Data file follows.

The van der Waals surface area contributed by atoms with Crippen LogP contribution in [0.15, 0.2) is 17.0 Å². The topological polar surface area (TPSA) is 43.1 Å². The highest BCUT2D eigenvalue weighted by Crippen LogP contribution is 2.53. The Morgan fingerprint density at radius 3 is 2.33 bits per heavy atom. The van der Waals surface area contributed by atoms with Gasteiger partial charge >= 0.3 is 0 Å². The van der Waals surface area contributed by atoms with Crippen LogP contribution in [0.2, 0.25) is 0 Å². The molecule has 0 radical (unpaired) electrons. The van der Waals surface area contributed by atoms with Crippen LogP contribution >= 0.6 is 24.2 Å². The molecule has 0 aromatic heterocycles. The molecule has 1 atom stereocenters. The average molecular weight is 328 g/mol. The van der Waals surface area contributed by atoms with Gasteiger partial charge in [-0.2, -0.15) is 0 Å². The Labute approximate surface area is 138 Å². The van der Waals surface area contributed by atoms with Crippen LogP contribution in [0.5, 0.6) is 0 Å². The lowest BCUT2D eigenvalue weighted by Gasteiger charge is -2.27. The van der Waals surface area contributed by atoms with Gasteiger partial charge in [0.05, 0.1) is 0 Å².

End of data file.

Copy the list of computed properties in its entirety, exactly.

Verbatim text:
The van der Waals surface area contributed by atoms with Crippen LogP contribution in [0.15, 0.2) is 17.0 Å². The topological polar surface area (TPSA) is 43.1 Å². The highest BCUT2D eigenvalue weighted by Crippen LogP contribution is 2.53. The Morgan fingerprint density at radius 3 is 2.33 bits per heavy atom. The van der Waals surface area contributed by atoms with Gasteiger partial charge >= 0.3 is 0 Å². The van der Waals surface area contributed by atoms with Crippen LogP contribution in [0.2, 0.25) is 0 Å². The molecule has 0 radical (unpaired) electrons. The van der Waals surface area contributed by atoms with Crippen LogP contribution >= 0.6 is 24.2 Å². The molecule has 0 aromatic heterocycles. The molecule has 1 atom stereocenters. The average molecular weight is 328 g/mol. The van der Waals surface area contributed by atoms with Gasteiger partial charge in [-0.2, -0.15) is 0 Å². The Labute approximate surface area is 138 Å². The van der Waals surface area contributed by atoms with Crippen LogP contribution in [0.5, 0.6) is 0 Å². The lowest BCUT2D eigenvalue weighted by Gasteiger charge is -2.27. The van der Waals surface area contributed by atoms with Gasteiger partial charge in [0.05, 0.1) is 0 Å².